It’s the same, but it’s different

I read an article in a British smallholders’ magazine recently by two former townies who have moved to South Devon to live sustainably and away from the rat-race entitled “Ten things we have learnt about living on a smallholding”. It made for interesting reading.
Of course, many of the things the two Brits have learnt on their patch of countryside don’t apply to living on a plot in Gauteng.
For example, in the UK one is very carefully controlled as to what one can do and build on one’s land. Council permission is a must, even if you want to erect a greenhouse.
And, because of periodic outbreaks of mad cow disease, moving livestock over any distance at all in the UK is a legal and logistical nightmare.
Then there’s the water issue. Here, we are pretty constantly short of water. It’s a hot dry country we live in. There, one is pretty constantly trying to drain one’s land of the excess, a failure of which will result in one’s livestock suffering from foot rot and all manner of waterborne ailments.
But there are some aspects of smallholding life which we share and are probably common the world over.
For example, you will want to get to know your neighbours, from a security perspective, or to ensure you follow the correct procedures for firebreak preparation or fence repairs, but also because, if you have kids and they have kids, you will often find them messing about together on ponies, quad bikes or whatever. An instant friendship circle with, hopefully, not too many scraped knees or bust heads. 
In the UK, too, country folk, when you get to know them, are unfailingly generous of their time and friendship.
Then there is the question of death. There is a lot of death on a plot. Dogs, cats and cage birds die of disease or old age.
Chickens keel over inexplicably, (or need their necks wrung), and sheep, goats, pigs and cattle all need to grace the family table at some time if they are not merely to be expensive, oversize housepets and lawnmowers. Here, we South Africans, even squeamish townie ones, have an advantage, as our workers are often from much more rural backgrounds that we are and come with an enviable skill-set when it comes to slaughtering animals and dressing carcasses.
If one has such employees, therefore, one can simply leave it up to them (although in my case I vowed that I would never ask anybody on my plot to do anything I wasn’t prepared to do myself so I got my admirably-skilled farm worker to show me how it is done.)
Not that I slaughter my own animals any more. Not having a bandsaw, or meat cleaver etc meant that the spoilage factor, even under the tutelage of my farm worker, made the exercise wasteful. And, besides, even with the most atavistic will in the world I found the whole exercise somewhat nauseating, to the extent that I would become an involuntary vegetarian for a few days after. So nowadays I sell my surplus livestock on the hoof, and send my wife to the butcher with the takings to buy meat for the freezer.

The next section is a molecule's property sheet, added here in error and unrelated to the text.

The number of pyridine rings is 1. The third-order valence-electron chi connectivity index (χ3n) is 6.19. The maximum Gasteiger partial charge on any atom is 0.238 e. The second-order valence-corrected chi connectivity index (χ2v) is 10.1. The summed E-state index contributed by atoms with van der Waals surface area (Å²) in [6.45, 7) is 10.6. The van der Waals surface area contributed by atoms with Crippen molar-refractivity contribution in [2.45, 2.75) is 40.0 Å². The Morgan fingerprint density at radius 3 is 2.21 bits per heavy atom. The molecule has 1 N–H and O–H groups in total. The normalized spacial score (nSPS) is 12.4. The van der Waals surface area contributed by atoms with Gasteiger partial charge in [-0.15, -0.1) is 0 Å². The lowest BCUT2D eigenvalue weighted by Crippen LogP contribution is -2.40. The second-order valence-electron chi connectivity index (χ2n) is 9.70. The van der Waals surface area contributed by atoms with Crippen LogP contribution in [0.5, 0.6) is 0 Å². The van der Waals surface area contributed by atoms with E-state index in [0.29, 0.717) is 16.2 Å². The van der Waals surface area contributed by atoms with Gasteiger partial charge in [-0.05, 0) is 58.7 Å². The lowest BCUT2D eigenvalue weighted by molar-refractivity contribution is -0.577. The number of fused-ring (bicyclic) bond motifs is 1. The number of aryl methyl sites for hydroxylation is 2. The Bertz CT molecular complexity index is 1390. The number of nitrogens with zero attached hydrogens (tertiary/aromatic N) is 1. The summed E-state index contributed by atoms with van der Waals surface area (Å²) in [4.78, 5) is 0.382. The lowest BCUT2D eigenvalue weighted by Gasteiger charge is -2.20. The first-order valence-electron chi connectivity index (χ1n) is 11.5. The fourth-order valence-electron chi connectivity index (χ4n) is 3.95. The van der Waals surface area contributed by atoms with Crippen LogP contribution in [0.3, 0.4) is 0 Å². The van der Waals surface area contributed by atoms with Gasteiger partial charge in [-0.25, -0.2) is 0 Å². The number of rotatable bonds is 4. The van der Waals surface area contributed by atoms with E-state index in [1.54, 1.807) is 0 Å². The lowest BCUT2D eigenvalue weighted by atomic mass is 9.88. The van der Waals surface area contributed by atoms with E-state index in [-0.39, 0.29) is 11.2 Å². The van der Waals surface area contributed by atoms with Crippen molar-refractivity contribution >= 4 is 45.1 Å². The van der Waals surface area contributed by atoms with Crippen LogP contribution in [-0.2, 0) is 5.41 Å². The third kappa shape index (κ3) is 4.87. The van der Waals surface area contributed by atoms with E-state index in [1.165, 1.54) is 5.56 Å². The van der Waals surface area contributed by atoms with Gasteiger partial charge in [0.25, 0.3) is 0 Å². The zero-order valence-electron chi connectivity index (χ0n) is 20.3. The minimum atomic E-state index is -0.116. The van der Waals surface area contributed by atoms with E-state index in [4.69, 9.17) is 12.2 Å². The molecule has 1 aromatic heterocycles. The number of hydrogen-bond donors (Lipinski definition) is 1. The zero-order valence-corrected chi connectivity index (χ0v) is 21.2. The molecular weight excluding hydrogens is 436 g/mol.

In the UK, you do your own slaughtering with no helpful handlanger to guide you, or you find an abattoir that suits your purpose close by.
Still with livestock, on one aspect we differ, and that’s the question of stock theft. There, one can leave one’s animals out in the field, especially on warm nights. Here, such a practice would soon render them “takeaways” in no time.
Not that theft, stock or otherwise, is unknown there. My UK-based sister once watched from her seat aboard a train her Landrover being nicked from the station parking lot just as her commuter express from her country village to London began pulling out of the station.
But another similarity we share is that one never stops learning on a smallholding. And, as a corollary, one is never, ever, idle on a plot.
And one’s never too old to take advice from neighbours and experts around one, and neither should one be too clever or superior, because pride will come before the fall. Long ago, I was proudly (and probably pompously) showing a new smallholder friend, who professed to want to learn about fixing a Vaaljapie, around my own such tractor, having spent considerable time and effort stripping and painting the bodywork, and overhauling the engine before re-assembling it.
I had been mildly puzzled, once I got the tractor started again, that it was running hot, and I put it down to the engine being tight and needing to be run in. He, however, peered at the engine, and the radiator, and asked, “Isn’t your radiator fan on back to front?” Of course it was…